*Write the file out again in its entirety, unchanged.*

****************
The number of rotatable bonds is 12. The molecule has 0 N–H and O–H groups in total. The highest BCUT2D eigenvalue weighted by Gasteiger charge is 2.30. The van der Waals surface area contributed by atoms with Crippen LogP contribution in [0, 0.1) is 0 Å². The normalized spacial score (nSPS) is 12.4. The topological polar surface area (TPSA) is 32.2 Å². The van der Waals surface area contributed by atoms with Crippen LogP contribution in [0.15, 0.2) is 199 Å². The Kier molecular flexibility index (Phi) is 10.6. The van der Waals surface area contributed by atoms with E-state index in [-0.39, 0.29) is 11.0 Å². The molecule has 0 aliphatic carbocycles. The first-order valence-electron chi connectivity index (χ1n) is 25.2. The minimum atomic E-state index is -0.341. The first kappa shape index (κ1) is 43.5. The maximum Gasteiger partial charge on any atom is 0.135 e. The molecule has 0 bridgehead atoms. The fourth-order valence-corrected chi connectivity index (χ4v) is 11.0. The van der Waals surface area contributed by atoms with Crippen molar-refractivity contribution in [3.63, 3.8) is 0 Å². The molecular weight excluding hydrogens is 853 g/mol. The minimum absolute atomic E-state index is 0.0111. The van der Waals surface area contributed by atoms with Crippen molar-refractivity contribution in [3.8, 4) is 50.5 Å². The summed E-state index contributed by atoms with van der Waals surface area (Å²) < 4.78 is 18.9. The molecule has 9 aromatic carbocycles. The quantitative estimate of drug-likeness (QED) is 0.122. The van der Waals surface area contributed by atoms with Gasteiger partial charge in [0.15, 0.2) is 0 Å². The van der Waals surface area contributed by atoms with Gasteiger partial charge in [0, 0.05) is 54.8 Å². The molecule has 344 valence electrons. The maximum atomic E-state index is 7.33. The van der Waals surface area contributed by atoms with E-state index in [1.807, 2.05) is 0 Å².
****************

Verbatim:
The number of rotatable bonds is 12. The molecule has 0 N–H and O–H groups in total. The highest BCUT2D eigenvalue weighted by Gasteiger charge is 2.30. The van der Waals surface area contributed by atoms with Crippen LogP contribution in [0, 0.1) is 0 Å². The normalized spacial score (nSPS) is 12.4. The topological polar surface area (TPSA) is 32.2 Å². The van der Waals surface area contributed by atoms with Crippen LogP contribution in [0.15, 0.2) is 199 Å². The Kier molecular flexibility index (Phi) is 10.6. The van der Waals surface area contributed by atoms with E-state index in [-0.39, 0.29) is 11.0 Å². The molecule has 0 aliphatic carbocycles. The first-order valence-electron chi connectivity index (χ1n) is 25.2. The minimum atomic E-state index is -0.341. The first kappa shape index (κ1) is 43.5. The maximum Gasteiger partial charge on any atom is 0.135 e. The molecule has 0 bridgehead atoms. The fourth-order valence-corrected chi connectivity index (χ4v) is 11.0. The van der Waals surface area contributed by atoms with Crippen molar-refractivity contribution in [3.63, 3.8) is 0 Å². The molecular weight excluding hydrogens is 853 g/mol. The minimum absolute atomic E-state index is 0.0111. The van der Waals surface area contributed by atoms with Crippen molar-refractivity contribution in [3.8, 4) is 50.5 Å². The summed E-state index contributed by atoms with van der Waals surface area (Å²) < 4.78 is 18.9. The molecule has 9 aromatic carbocycles. The quantitative estimate of drug-likeness (QED) is 0.122. The van der Waals surface area contributed by atoms with Gasteiger partial charge in [0.15, 0.2) is 0 Å². The van der Waals surface area contributed by atoms with Gasteiger partial charge in [0, 0.05) is 54.8 Å². The molecule has 344 valence electrons. The maximum atomic E-state index is 7.33. The van der Waals surface area contributed by atoms with E-state index in [1.807, 2.05) is 0 Å².